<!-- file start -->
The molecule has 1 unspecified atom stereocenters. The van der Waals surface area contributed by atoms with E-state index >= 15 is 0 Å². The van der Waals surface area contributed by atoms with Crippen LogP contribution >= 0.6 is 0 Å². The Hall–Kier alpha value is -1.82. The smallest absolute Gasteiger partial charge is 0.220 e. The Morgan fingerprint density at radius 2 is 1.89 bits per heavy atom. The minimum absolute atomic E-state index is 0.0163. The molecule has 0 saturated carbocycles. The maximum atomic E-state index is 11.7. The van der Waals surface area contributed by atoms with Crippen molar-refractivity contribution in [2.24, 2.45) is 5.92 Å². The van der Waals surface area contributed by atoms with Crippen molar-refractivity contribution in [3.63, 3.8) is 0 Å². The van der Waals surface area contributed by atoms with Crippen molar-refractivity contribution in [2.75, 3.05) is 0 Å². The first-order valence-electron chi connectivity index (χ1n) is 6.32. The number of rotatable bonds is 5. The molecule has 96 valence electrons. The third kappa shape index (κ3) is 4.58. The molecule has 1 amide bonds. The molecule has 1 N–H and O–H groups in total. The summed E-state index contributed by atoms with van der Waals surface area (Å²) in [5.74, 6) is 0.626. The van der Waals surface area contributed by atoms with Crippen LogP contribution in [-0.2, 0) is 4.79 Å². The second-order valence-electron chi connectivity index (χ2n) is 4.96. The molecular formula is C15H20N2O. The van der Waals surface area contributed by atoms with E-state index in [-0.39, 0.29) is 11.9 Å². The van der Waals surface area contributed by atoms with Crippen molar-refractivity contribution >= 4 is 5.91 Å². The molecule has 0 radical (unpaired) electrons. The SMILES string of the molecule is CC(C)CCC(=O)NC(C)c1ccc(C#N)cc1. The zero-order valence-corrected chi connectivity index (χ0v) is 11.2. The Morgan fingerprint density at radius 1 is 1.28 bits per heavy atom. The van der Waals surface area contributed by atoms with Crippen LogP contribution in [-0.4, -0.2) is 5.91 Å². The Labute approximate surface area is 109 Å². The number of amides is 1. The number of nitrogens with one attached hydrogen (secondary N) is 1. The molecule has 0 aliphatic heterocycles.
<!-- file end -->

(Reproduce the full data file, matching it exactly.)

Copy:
The molecule has 1 unspecified atom stereocenters. The van der Waals surface area contributed by atoms with E-state index >= 15 is 0 Å². The van der Waals surface area contributed by atoms with Crippen LogP contribution >= 0.6 is 0 Å². The Hall–Kier alpha value is -1.82. The smallest absolute Gasteiger partial charge is 0.220 e. The Morgan fingerprint density at radius 2 is 1.89 bits per heavy atom. The minimum absolute atomic E-state index is 0.0163. The molecule has 0 saturated carbocycles. The maximum atomic E-state index is 11.7. The van der Waals surface area contributed by atoms with Crippen molar-refractivity contribution in [2.24, 2.45) is 5.92 Å². The van der Waals surface area contributed by atoms with Crippen molar-refractivity contribution in [3.63, 3.8) is 0 Å². The van der Waals surface area contributed by atoms with Crippen molar-refractivity contribution in [2.75, 3.05) is 0 Å². The first-order valence-electron chi connectivity index (χ1n) is 6.32. The number of rotatable bonds is 5. The molecule has 96 valence electrons. The third kappa shape index (κ3) is 4.58. The molecule has 1 amide bonds. The molecule has 1 N–H and O–H groups in total. The summed E-state index contributed by atoms with van der Waals surface area (Å²) in [5.74, 6) is 0.626. The van der Waals surface area contributed by atoms with Crippen LogP contribution in [-0.2, 0) is 4.79 Å². The second-order valence-electron chi connectivity index (χ2n) is 4.96. The molecular formula is C15H20N2O. The van der Waals surface area contributed by atoms with E-state index in [-0.39, 0.29) is 11.9 Å². The van der Waals surface area contributed by atoms with Crippen molar-refractivity contribution >= 4 is 5.91 Å². The molecule has 0 radical (unpaired) electrons. The SMILES string of the molecule is CC(C)CCC(=O)NC(C)c1ccc(C#N)cc1. The zero-order valence-corrected chi connectivity index (χ0v) is 11.2. The Morgan fingerprint density at radius 1 is 1.28 bits per heavy atom. The van der Waals surface area contributed by atoms with Crippen LogP contribution in [-0.4, -0.2) is 5.91 Å². The Labute approximate surface area is 109 Å². The number of amides is 1. The number of nitrogens with one attached hydrogen (secondary N) is 1. The molecule has 0 aliphatic heterocycles.